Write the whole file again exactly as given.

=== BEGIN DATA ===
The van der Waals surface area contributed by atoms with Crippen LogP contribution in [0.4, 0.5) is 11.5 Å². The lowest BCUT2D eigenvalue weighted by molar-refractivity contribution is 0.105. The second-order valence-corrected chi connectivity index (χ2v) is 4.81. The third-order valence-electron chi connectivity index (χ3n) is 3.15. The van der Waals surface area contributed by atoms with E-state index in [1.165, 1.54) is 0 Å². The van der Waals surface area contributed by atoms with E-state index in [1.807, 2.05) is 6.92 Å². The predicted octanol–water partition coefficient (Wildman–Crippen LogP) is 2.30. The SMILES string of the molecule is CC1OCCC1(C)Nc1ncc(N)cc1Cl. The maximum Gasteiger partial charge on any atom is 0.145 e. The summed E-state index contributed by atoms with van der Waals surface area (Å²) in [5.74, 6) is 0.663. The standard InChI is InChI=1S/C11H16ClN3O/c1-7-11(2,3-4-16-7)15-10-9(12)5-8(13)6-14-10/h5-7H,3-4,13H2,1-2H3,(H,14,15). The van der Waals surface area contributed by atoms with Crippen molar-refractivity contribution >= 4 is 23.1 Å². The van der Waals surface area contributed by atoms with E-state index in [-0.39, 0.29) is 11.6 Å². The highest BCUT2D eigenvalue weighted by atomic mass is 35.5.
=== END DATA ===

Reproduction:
The van der Waals surface area contributed by atoms with Crippen LogP contribution in [0.4, 0.5) is 11.5 Å². The lowest BCUT2D eigenvalue weighted by molar-refractivity contribution is 0.105. The second-order valence-corrected chi connectivity index (χ2v) is 4.81. The third-order valence-electron chi connectivity index (χ3n) is 3.15. The van der Waals surface area contributed by atoms with E-state index in [1.165, 1.54) is 0 Å². The van der Waals surface area contributed by atoms with E-state index in [1.807, 2.05) is 6.92 Å². The predicted octanol–water partition coefficient (Wildman–Crippen LogP) is 2.30. The SMILES string of the molecule is CC1OCCC1(C)Nc1ncc(N)cc1Cl. The maximum Gasteiger partial charge on any atom is 0.145 e. The summed E-state index contributed by atoms with van der Waals surface area (Å²) in [5.74, 6) is 0.663. The standard InChI is InChI=1S/C11H16ClN3O/c1-7-11(2,3-4-16-7)15-10-9(12)5-8(13)6-14-10/h5-7H,3-4,13H2,1-2H3,(H,14,15). The van der Waals surface area contributed by atoms with Crippen molar-refractivity contribution >= 4 is 23.1 Å². The van der Waals surface area contributed by atoms with E-state index in [-0.39, 0.29) is 11.6 Å². The highest BCUT2D eigenvalue weighted by atomic mass is 35.5.